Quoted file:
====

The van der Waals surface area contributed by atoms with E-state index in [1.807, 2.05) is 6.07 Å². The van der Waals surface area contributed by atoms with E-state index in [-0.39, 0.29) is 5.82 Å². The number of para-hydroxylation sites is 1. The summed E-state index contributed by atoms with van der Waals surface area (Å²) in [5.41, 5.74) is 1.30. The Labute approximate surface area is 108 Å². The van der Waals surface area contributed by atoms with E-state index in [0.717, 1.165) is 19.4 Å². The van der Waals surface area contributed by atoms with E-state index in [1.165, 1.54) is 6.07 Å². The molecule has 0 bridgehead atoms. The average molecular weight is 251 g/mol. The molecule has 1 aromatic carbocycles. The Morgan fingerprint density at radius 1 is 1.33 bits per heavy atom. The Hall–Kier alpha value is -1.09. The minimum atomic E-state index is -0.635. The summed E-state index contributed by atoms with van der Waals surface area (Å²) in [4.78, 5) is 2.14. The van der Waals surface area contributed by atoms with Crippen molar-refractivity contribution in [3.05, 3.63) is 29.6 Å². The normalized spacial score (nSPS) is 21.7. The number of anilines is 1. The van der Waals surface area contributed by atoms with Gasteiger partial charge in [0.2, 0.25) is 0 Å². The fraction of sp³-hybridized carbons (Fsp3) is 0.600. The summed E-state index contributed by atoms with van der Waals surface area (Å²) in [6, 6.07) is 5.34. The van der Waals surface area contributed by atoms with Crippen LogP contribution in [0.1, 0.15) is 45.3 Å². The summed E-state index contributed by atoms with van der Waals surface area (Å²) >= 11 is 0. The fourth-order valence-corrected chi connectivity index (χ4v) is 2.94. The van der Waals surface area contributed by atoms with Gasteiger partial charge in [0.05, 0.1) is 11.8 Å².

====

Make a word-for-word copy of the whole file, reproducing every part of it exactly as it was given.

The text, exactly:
The van der Waals surface area contributed by atoms with E-state index in [1.807, 2.05) is 6.07 Å². The van der Waals surface area contributed by atoms with E-state index in [-0.39, 0.29) is 5.82 Å². The number of para-hydroxylation sites is 1. The summed E-state index contributed by atoms with van der Waals surface area (Å²) in [5.41, 5.74) is 1.30. The Labute approximate surface area is 108 Å². The van der Waals surface area contributed by atoms with E-state index in [0.717, 1.165) is 19.4 Å². The van der Waals surface area contributed by atoms with E-state index in [1.165, 1.54) is 6.07 Å². The molecule has 0 bridgehead atoms. The average molecular weight is 251 g/mol. The molecule has 1 aromatic carbocycles. The Morgan fingerprint density at radius 1 is 1.33 bits per heavy atom. The Hall–Kier alpha value is -1.09. The minimum atomic E-state index is -0.635. The summed E-state index contributed by atoms with van der Waals surface area (Å²) in [4.78, 5) is 2.14. The van der Waals surface area contributed by atoms with Crippen molar-refractivity contribution in [3.05, 3.63) is 29.6 Å². The normalized spacial score (nSPS) is 21.7. The number of anilines is 1. The van der Waals surface area contributed by atoms with Gasteiger partial charge in [0.2, 0.25) is 0 Å². The fraction of sp³-hybridized carbons (Fsp3) is 0.600. The summed E-state index contributed by atoms with van der Waals surface area (Å²) in [6, 6.07) is 5.34. The van der Waals surface area contributed by atoms with Crippen LogP contribution in [0.1, 0.15) is 45.3 Å². The summed E-state index contributed by atoms with van der Waals surface area (Å²) >= 11 is 0. The fourth-order valence-corrected chi connectivity index (χ4v) is 2.94. The van der Waals surface area contributed by atoms with Gasteiger partial charge in [0.05, 0.1) is 11.8 Å².